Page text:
Emily K. Kumpel
Research areas include Microbiome, Microbes, and Infectious Diseases, as well as Infection and Immunity.
Dr. Kumpel studies the fate and transport of waterborne pathogens in the environment and built infrastructure systems and the subsequent exposure and risks to human health. Her main focus has been on drinking water, including both laboratory, modeling, and field work to understand fundamental
mechanisms through which water supply interruptions influence water quality and microbial ecology in biofilms and how to best control risks to humans. Through this, Dr. Kumpel studies the water microbiome, enteric pathogens, and indicators of the potential for risks to health.
She has several current studies related to this area. This includes a study examining the influence of intermittent piped water supply, and use of multiple alternative sources, on exposure to waterborne pathogens and spread of antimicrobial resistance in Machakos, Kenya, under the influence of climate change-related water scarcity. Through this work, she hopes to uncover the fate and transport of enteric pathogens and antimicrobial resistance genes to better understand and control human exposure, and particularly study how exposure might change with increasing water scarcity and climate change influences. She is also modeling different types of intermittent supply and its impact on human health through Quantitative Microbial Risk Assessment (QMRA) to model and understand options for controlling these risks.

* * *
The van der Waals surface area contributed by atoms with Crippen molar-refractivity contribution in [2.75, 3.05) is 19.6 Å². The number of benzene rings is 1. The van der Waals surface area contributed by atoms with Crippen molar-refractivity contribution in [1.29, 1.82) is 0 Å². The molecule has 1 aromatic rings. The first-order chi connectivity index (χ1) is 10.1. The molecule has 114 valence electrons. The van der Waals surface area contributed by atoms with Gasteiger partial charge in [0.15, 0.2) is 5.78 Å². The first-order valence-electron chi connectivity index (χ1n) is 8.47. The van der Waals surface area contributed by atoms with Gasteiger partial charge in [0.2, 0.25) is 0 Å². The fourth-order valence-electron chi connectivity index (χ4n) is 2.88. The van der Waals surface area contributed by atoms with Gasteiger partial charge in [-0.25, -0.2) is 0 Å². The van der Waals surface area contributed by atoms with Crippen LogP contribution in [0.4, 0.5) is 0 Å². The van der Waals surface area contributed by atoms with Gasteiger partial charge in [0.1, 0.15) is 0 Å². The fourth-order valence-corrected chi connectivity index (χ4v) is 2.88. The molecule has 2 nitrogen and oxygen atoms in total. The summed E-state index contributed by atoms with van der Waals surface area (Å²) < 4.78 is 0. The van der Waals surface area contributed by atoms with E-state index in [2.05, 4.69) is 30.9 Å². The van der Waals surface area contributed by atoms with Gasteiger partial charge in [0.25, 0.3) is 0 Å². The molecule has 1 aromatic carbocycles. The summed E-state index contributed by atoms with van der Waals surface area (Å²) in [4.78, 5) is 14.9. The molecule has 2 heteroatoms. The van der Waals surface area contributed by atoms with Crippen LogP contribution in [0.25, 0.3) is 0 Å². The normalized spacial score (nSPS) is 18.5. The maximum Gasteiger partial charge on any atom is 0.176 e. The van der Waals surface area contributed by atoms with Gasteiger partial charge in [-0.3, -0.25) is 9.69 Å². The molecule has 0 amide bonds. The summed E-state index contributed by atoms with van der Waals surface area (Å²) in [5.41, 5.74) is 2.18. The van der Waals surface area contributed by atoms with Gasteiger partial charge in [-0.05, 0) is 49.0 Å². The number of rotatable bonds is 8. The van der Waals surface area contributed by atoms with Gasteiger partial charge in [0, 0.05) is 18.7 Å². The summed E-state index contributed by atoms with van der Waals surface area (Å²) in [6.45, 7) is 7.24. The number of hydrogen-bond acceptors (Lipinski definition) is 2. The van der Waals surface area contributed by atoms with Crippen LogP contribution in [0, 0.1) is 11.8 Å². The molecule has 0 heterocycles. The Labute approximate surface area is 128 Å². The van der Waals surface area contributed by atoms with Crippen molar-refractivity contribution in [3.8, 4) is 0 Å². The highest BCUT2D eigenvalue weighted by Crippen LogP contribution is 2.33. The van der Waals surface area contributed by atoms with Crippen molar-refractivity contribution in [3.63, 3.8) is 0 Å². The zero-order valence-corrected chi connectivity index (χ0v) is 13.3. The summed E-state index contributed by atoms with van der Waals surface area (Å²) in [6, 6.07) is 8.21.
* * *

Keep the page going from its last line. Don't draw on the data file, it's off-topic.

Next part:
In the U.S., the introduction of centralized, treated water distribution systems more than a century ago achieved enormous health gains; however, these systems are now challenged by aging infrastructure, emerging contaminants, and a changing climate. While more than two billion people worldwide have gained access to an improved source of drinking water in the last two
decades, rapid urbanization, water scarcity, and inadequate wastewater treatment threaten this progress. Dr. Kumpel's research focuses on enabling the supply of safe, reliable, and sustainable drinking water and sanitation services to communities around the world. Her methods bridge environmental
and systems engineering at the interface with public health. She uses laboratory-scale experiments, field data collection, and modeling to address the scientific, engineering, and policy challenges in building and maintaining adaptable and resilient water and sanitation systems to meet human and environmental needs into the future. Her research questions are at the intersection of water infrastructure and human health, and include studying the water microbiome, enteric pathogens, and indicators of health risks.
Learn more at https://blogs.umass.edu/ekumpel/
- Senior Research Scientist - Aquaya Institute, Nairobi, Kenya (2013-2016)
- 2013 - Ph.D., Civil and Environmental Engineering, University of California, Berkeley
- 2007 - M.S., Civil and Environmental Engineering, University of California, Berkeley
- 2006 - B.S., Mechanical Engineering, Johns Hopkins University